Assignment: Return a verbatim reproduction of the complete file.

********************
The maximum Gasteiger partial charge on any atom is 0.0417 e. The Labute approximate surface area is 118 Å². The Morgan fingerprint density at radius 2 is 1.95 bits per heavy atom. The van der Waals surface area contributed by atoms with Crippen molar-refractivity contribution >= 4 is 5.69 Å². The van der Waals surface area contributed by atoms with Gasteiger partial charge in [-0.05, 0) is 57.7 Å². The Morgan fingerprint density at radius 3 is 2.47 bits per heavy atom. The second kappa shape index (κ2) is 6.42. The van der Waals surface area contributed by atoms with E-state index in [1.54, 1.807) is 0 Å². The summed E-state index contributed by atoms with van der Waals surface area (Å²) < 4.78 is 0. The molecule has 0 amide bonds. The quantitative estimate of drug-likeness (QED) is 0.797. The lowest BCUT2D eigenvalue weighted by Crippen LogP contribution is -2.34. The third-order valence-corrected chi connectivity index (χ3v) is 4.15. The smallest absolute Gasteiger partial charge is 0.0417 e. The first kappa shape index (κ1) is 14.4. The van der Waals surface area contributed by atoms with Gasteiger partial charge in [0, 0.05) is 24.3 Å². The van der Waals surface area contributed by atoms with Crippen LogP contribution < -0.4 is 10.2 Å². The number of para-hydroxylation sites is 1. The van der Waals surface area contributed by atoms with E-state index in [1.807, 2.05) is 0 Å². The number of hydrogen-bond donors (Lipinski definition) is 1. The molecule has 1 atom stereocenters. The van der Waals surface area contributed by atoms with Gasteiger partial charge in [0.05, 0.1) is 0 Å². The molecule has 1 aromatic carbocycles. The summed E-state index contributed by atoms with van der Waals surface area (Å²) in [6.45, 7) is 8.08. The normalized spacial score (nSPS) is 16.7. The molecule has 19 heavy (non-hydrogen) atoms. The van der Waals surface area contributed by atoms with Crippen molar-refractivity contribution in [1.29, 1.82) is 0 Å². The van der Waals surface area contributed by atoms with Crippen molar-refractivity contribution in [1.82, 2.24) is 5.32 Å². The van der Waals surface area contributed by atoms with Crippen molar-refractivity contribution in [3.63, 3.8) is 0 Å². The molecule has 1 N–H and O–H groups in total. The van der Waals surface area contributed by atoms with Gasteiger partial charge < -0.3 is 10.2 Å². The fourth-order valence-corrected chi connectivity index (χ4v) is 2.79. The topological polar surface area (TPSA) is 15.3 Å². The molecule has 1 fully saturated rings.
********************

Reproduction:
The maximum Gasteiger partial charge on any atom is 0.0417 e. The Labute approximate surface area is 118 Å². The Morgan fingerprint density at radius 2 is 1.95 bits per heavy atom. The van der Waals surface area contributed by atoms with Crippen molar-refractivity contribution >= 4 is 5.69 Å². The van der Waals surface area contributed by atoms with Gasteiger partial charge in [-0.05, 0) is 57.7 Å². The Morgan fingerprint density at radius 3 is 2.47 bits per heavy atom. The second kappa shape index (κ2) is 6.42. The van der Waals surface area contributed by atoms with E-state index in [1.54, 1.807) is 0 Å². The summed E-state index contributed by atoms with van der Waals surface area (Å²) < 4.78 is 0. The molecule has 0 amide bonds. The quantitative estimate of drug-likeness (QED) is 0.797. The lowest BCUT2D eigenvalue weighted by Crippen LogP contribution is -2.34. The third-order valence-corrected chi connectivity index (χ3v) is 4.15. The smallest absolute Gasteiger partial charge is 0.0417 e. The first kappa shape index (κ1) is 14.4. The van der Waals surface area contributed by atoms with Gasteiger partial charge in [0, 0.05) is 24.3 Å². The van der Waals surface area contributed by atoms with Crippen LogP contribution < -0.4 is 10.2 Å². The number of para-hydroxylation sites is 1. The van der Waals surface area contributed by atoms with E-state index in [1.807, 2.05) is 0 Å². The number of hydrogen-bond donors (Lipinski definition) is 1. The molecule has 1 atom stereocenters. The van der Waals surface area contributed by atoms with Gasteiger partial charge in [0.05, 0.1) is 0 Å². The molecule has 1 aromatic carbocycles. The summed E-state index contributed by atoms with van der Waals surface area (Å²) in [6.45, 7) is 8.08. The normalized spacial score (nSPS) is 16.7. The molecule has 19 heavy (non-hydrogen) atoms. The van der Waals surface area contributed by atoms with Crippen molar-refractivity contribution in [1.29, 1.82) is 0 Å². The van der Waals surface area contributed by atoms with Crippen molar-refractivity contribution in [1.82, 2.24) is 5.32 Å². The van der Waals surface area contributed by atoms with Crippen molar-refractivity contribution in [3.63, 3.8) is 0 Å². The molecule has 1 N–H and O–H groups in total. The van der Waals surface area contributed by atoms with Gasteiger partial charge < -0.3 is 10.2 Å². The fourth-order valence-corrected chi connectivity index (χ4v) is 2.79. The topological polar surface area (TPSA) is 15.3 Å². The molecule has 1 fully saturated rings.